10. 10. 2016

A baedeker from Foreigners to Foreigner in English

Content:

The idea for the project Intercultural Guide to Lives in Slovakia came from the constantly recurring questions concerning daily life in Slovakia which we are asked during our work by incoming foreigners. The great number of them surprised us at first, we still do not have an answer to some, and it is evident that for many questions no simple answers exist. 

Our idea was a book that looks different to the ordinary guidebook for a country. So then, do not look into it for facts about the country’s area, the number of inhabitants, or precise instructions on what you may and may not do. Our guide, by taking the qualities or strangenesses of Slovakia as perceived by people from outside, aims to enable new arrivals and old-established residents alike to look at ordinary situations from different perspectives and to taste, with a pinch of spice and salt, what we’re cooking together.

10. 10. 2016

A baedeker from Foreigners to Foreigner in Slovak

Content:

The idea for the project Intercultural Guide to Lives in Slovakia came from the constantly recurring questions concerning daily life in Slovakia which we are asked during our work by incoming foreigners. The great number of them surprised us at first, we still do not have an answer to some, and it is evident that for many questions no simple answers exist.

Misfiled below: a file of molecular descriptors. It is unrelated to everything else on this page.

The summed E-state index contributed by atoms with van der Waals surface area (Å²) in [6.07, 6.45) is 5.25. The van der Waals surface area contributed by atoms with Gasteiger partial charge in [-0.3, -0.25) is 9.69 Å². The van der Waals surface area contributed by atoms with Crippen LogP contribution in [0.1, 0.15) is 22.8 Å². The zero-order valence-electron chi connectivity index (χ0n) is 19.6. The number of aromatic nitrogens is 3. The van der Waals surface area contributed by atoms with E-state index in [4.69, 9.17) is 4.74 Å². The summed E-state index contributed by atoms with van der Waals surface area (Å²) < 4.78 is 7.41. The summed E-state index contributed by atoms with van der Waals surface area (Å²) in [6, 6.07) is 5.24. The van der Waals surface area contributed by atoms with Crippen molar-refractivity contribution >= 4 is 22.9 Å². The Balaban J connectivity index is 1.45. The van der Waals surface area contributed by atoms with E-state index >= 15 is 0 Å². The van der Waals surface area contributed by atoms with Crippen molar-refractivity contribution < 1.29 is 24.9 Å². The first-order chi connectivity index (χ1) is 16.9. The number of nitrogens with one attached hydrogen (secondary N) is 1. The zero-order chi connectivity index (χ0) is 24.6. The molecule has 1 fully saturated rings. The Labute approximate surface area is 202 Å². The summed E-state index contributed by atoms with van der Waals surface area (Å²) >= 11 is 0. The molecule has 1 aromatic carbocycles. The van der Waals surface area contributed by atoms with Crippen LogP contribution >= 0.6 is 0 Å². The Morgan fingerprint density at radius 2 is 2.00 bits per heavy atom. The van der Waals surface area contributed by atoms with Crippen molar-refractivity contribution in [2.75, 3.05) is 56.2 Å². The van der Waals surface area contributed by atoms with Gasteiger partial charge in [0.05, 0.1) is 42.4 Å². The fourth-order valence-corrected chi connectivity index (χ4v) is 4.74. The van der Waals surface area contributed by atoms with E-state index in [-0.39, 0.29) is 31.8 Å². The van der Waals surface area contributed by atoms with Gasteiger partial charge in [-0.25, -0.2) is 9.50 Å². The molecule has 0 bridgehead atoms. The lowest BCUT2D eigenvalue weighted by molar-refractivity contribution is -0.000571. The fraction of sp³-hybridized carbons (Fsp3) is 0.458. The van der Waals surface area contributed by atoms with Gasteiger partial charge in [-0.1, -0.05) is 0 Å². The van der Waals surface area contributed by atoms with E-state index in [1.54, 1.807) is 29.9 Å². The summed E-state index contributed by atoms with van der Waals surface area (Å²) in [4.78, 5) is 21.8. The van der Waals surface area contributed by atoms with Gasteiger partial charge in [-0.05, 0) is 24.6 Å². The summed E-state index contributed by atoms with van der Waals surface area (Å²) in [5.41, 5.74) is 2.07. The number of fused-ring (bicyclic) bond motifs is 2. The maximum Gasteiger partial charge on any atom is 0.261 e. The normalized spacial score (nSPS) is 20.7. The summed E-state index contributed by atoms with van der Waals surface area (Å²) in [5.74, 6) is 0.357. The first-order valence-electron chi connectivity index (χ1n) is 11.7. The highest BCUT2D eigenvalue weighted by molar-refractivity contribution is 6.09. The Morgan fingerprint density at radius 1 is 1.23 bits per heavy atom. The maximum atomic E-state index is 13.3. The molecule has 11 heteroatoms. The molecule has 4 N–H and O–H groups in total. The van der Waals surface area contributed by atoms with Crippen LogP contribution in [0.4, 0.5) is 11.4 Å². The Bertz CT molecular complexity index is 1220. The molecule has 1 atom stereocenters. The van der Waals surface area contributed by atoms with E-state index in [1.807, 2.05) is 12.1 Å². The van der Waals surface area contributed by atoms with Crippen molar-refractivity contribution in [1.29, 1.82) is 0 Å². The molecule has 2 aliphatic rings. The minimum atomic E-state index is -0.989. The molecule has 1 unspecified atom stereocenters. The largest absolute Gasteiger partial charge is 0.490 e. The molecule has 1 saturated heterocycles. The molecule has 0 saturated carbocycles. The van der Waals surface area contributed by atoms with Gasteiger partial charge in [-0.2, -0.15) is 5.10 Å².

Our idea was a book that looks different to the ordinary guidebook for a country. So then, do not look into it for facts about the country’s area, the number of inhabitants, or precise instructions on what you may and may not do. Our guide, by taking the qualities or strangenesses of Slovakia as perceived by people from outside, aims to enable new arrivals and old-established residents alike to look at ordinary situations from different perspectives and to taste, with a pinch of spice and salt, what we’re cooking together.

30. 05. 2016

Complex Instruction Program leaflet

Content:

In an attractive form of a leaflet, we are introducing the main conclusions from our research on Complex Instruction Program as one of the tools of inclusive education and its potential implementation in Slovak schools. This leaflet thus serves the teachers, school principals, and policymakers who are interested in learning more about the basic principles of the program and get a brief insight into the experience of the primary school in Hejőkeresztúr with an education of children from diverse backgrounds.